Global smartphone penetration is still only around 20 percent. In addition, in certain territories Android and Apple do not have a dominant position even within the smartphone segments. For example, RIM [now BlackBerry] still has a significant presence in some of our footprint. Consequently, we believe that the game is not over and there is still plenty of room to influence the final balance in this space.
This is a long-term effort, I know. How do you hope Firefox OS, its apps, and its phones will look three years from now?
Firefox OS has the distinct advantage of using the Web as the platform. Currently, there are over 700 million Web sites, vs. around 1 million native apps. This provides far greater richness and capillarity to Firefox OS than any closed, native ecosystem. However, there are certain content verticals where the Web is still lagging, such as communications applications. In the next three years we believe we will be able to fill those gaps, resulting in a far richer and more complete content catalogue for Firefox OS than for any one native ecosystem.
What do you think about higher-end Firefox OS phones at higher prices for wealthier customers?
Our decision to focus our initial launches on the entry-level smartphone segment was a tactical one. We believe this is the price point where we can create value for our customers with the early iterations of the platform. However, we certainly do plan on moving both up market and also pushing the envelope in terms of lower-priced devices in the near future, to ensure we cover all customer demographics.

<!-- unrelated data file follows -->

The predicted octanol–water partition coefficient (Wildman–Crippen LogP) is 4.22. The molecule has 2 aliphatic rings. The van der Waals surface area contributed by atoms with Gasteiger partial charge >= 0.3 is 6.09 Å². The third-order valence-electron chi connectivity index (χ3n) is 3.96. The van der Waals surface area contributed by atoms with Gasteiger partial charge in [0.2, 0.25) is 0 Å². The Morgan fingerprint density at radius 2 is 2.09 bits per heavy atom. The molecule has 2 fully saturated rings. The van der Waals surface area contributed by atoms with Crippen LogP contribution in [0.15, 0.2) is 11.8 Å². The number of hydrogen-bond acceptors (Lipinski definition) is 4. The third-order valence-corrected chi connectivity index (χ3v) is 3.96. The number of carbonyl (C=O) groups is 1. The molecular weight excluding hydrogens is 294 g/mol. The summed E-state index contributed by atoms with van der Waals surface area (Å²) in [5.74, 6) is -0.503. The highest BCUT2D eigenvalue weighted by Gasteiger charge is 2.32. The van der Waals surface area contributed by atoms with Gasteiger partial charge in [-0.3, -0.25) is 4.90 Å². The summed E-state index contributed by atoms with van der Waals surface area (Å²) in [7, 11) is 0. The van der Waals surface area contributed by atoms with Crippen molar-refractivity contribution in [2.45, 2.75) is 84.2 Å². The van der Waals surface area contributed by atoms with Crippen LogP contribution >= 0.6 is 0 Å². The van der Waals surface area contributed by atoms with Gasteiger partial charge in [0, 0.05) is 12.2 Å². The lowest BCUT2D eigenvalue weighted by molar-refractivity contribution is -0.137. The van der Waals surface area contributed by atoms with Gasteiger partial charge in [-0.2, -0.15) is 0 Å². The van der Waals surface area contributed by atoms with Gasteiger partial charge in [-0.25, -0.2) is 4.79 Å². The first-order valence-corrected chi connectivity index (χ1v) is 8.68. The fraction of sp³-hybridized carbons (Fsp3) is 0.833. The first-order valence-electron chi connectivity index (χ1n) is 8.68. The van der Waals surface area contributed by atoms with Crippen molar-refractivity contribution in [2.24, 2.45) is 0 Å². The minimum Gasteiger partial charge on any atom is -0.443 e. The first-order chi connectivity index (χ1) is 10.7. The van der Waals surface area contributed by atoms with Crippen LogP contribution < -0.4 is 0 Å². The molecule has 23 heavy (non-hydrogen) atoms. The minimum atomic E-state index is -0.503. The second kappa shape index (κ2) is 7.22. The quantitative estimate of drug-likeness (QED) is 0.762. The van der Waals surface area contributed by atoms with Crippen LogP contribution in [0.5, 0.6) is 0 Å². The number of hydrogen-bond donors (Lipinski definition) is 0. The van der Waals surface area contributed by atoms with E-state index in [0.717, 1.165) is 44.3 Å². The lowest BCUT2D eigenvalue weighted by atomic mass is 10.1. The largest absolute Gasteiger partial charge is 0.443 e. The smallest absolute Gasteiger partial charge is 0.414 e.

Customers who've seen what happens with many Android phones might be concerned that Firefox OS phones won't be updated very long since it takes work for the carriers to make sure updates work. Should they have that worry for Firefox OS, too? How long will Telefonica support the software?
It is strategically imperative for us to ensure that our customers enjoy the latest version of Firefox OS. Therefore, we will be offering free OTA [over-the-air] updates to the software in most territories which, combined with Mozilla's fast release cycle, will ensure that our customers always have the latest and greatest version of Firefox OS in their hands.
What are your forecasts for Brazil, where you'll launch Firefox OS later this quarter? It's a huge market. How will it differ from Colombia, Venezuela, and Spain?
The opportunity in Brazil is massive, as it is in much of our footprint. Each one of our markets is different, which is why we localize our approach for every launch. This includes our offer (for example, selecting the right devices and price points per country and developing and promoting country-specific content and tariffs), marketing (by identifying the right target demographic and approach to address that demographic in each country) and [sales] channel strategy. We have set similar targets for Brazil in terms of market shares captured as we have for other key markets in our footprint, but through sheer volume alone this is clearly an important launch for us.